9 more veterans to serve in Congress
By The Associated Press
Published: Friday, Nov. 23, 2012, 6:24 p.m.
WASHINGTON — Tammy Duckworth awoke in the fall of 2004 in Walter Reed Army Medical Center with both of her legs missing. As the highest-ranking double amputee in the ward, Maj. Duckworth became the go-to person for soldiers complaining of substandard care.
Now she is one of nine veterans of the Iraq and Afghanistan wars who will serve in next year's freshman class in the House.
Veterans groups said the influx of Iraq and Afghanistan veterans is welcome because it occurs as the overall number of vets in Congress is on a steep decline. In the mid-1970s, the majority of lawmakers were vets.
Duckworth is one of two freshman Democrats who served in Iraq or Afghanistan. The other is Tulsi Gabbard of Hawaii, who served near Baghdad for a year.
Seven Republicans also served:
• Ron DeSantis of Florida was a judge advocate officer in the Navy who deployed to Iraq as a legal adviser during the 2007 troop surge.
• Brad Wenstrup of Ohio was a combat surgeon in Iraq.
• Kerry Bentivolio of Michigan served in an administrative capacity with an artillery unit in Iraq and retired after suffering a neck injury. He also served as an infantry rifleman in Vietnam.
• Jim Bridenstine of Oklahoma was a combat pilot in Iraq and Afghanistan.
• Scott Perry of Pennsylvania commanded an aviation battalion in Iraq in 2009 and 2010.
• Doug Collins of Georgia was a chaplain in Iraq.
• Tom Cotton of Arkansas, a Harvard Law School graduate, was an infantry platoon leader in Iraq, then was on a reconstruction team in Afghanistan. In between, he was a platoon leader at Arlington National Cemetery.
Show commenting policy
TribLive commenting policy
You are solely responsible for your comments and by using TribLive.com you agree to our Terms of Service.
We moderate comments. Our goal is to provide substantive commentary for a general readership. By screening submissions, we provide a space where readers can share intelligent and informed commentary that enhances the quality of our news and information.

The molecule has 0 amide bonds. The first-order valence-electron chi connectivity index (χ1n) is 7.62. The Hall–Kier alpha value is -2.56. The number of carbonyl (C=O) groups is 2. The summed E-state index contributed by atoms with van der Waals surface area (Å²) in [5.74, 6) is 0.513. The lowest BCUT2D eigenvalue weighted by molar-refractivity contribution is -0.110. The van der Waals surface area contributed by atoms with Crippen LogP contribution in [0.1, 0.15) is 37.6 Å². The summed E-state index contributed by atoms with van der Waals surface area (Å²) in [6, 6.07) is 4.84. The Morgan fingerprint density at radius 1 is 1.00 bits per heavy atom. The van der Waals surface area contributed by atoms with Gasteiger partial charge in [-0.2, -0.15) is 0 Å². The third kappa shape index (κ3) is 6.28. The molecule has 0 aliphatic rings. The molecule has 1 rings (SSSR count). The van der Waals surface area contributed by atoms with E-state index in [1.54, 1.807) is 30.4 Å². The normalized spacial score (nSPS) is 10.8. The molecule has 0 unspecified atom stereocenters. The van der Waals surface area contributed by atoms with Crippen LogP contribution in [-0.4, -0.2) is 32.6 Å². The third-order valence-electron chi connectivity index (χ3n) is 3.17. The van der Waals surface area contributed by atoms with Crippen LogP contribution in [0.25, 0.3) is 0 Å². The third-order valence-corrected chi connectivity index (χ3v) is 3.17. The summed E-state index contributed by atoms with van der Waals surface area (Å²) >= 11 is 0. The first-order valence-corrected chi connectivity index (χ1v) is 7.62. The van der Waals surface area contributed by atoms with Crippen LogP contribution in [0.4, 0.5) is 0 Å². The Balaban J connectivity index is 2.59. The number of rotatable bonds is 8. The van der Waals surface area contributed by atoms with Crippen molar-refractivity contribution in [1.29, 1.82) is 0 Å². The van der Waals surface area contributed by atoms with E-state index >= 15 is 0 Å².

While most comments will be posted if they are on-topic and not abusive, moderating decisions are subjective. We will make them as carefully and consistently as we can. Because of the volume of reader comments, we cannot review individual moderation decisions with readers.
We value thoughtful comments representing a range of views that make their point quickly and politely. We make an effort to protect discussions from repeated comments either by the same reader or different readers.
We follow the same standards for taste as the daily newspaper. A few things we won't tolerate: personal attacks, obscenity, vulgarity, profanity (including expletives and letters followed by dashes), commercial promotion, impersonations, incoherence, proselytizing and SHOUTING. Don't include URLs to Web sites.
We do not edit comments. They are either approved or deleted. We reserve the right to edit a comment that is quoted or excerpted in an article. In this case, we may fix spelling and punctuation.
We welcome strong opinions and criticism of our work, but we don't want comments to become bogged down with discussions of our policies and we will moderate accordingly.
We appreciate it when readers and people quoted in articles or blog posts point out errors of fact or emphasis and will investigate all assertions. But these suggestions should be sent via e-mail. To avoid distracting other readers, we won't publish comments that suggest a correction. Instead, corrections will be made in a blog post or in an article.
- US Airways’ pornographic tweet won’t cost anyone a job
- Court upholds EPA emissions restrictions
- 1986 Warhol self-portraits up for sale
- AC/DC not disbanding, lead singer Brian Johnson says
- Denver wife killed 12 minutes into 911 call, sparking inquiry
- Obama, House Republicans trade accusations in thwarting immigration reform
- New York Police Department commissioner disarms post-9/11 intel program
- Census director defends changes, denies questions altered to inflate Obamacare success
- Tea Party flap averted fraud probe by IRS, Justice, emails show
- Vermont Senate OKs GMO labels as industry insists genetically modified crops are safe
- Hoax bomb case causes concerns in Boston